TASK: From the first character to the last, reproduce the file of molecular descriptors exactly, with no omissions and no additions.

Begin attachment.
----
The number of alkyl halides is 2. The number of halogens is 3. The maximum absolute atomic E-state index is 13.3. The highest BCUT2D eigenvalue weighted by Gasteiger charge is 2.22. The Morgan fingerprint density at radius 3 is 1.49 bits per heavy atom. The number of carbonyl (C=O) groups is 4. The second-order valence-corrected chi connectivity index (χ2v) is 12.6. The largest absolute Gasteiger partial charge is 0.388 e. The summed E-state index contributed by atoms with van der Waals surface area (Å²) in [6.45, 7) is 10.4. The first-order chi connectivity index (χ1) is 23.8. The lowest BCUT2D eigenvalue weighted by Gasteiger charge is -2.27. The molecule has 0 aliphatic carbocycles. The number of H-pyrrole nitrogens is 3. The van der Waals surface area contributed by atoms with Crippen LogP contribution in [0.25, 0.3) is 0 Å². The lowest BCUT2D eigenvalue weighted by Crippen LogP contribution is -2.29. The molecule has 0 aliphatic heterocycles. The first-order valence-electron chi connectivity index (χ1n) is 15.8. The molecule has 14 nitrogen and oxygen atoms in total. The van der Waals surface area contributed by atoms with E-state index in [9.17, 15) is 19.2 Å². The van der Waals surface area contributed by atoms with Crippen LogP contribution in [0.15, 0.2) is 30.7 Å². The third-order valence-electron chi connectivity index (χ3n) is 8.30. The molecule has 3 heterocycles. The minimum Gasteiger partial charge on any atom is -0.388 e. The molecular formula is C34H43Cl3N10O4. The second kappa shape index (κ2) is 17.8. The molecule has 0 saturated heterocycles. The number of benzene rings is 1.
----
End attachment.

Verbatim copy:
The number of alkyl halides is 2. The number of halogens is 3. The maximum absolute atomic E-state index is 13.3. The highest BCUT2D eigenvalue weighted by Gasteiger charge is 2.22. The Morgan fingerprint density at radius 3 is 1.49 bits per heavy atom. The number of carbonyl (C=O) groups is 4. The second-order valence-corrected chi connectivity index (χ2v) is 12.6. The largest absolute Gasteiger partial charge is 0.388 e. The summed E-state index contributed by atoms with van der Waals surface area (Å²) in [6.45, 7) is 10.4. The first-order chi connectivity index (χ1) is 23.8. The lowest BCUT2D eigenvalue weighted by Gasteiger charge is -2.27. The molecule has 0 aliphatic carbocycles. The number of H-pyrrole nitrogens is 3. The van der Waals surface area contributed by atoms with Crippen LogP contribution in [0.25, 0.3) is 0 Å². The lowest BCUT2D eigenvalue weighted by Crippen LogP contribution is -2.29. The molecule has 0 aliphatic heterocycles. The first-order valence-electron chi connectivity index (χ1n) is 15.8. The molecule has 14 nitrogen and oxygen atoms in total. The van der Waals surface area contributed by atoms with E-state index in [9.17, 15) is 19.2 Å². The van der Waals surface area contributed by atoms with Crippen LogP contribution in [0.15, 0.2) is 30.7 Å². The third-order valence-electron chi connectivity index (χ3n) is 8.30. The molecule has 3 heterocycles. The minimum Gasteiger partial charge on any atom is -0.388 e. The molecular formula is C34H43Cl3N10O4. The second kappa shape index (κ2) is 17.8. The molecule has 0 saturated heterocycles. The number of benzene rings is 1.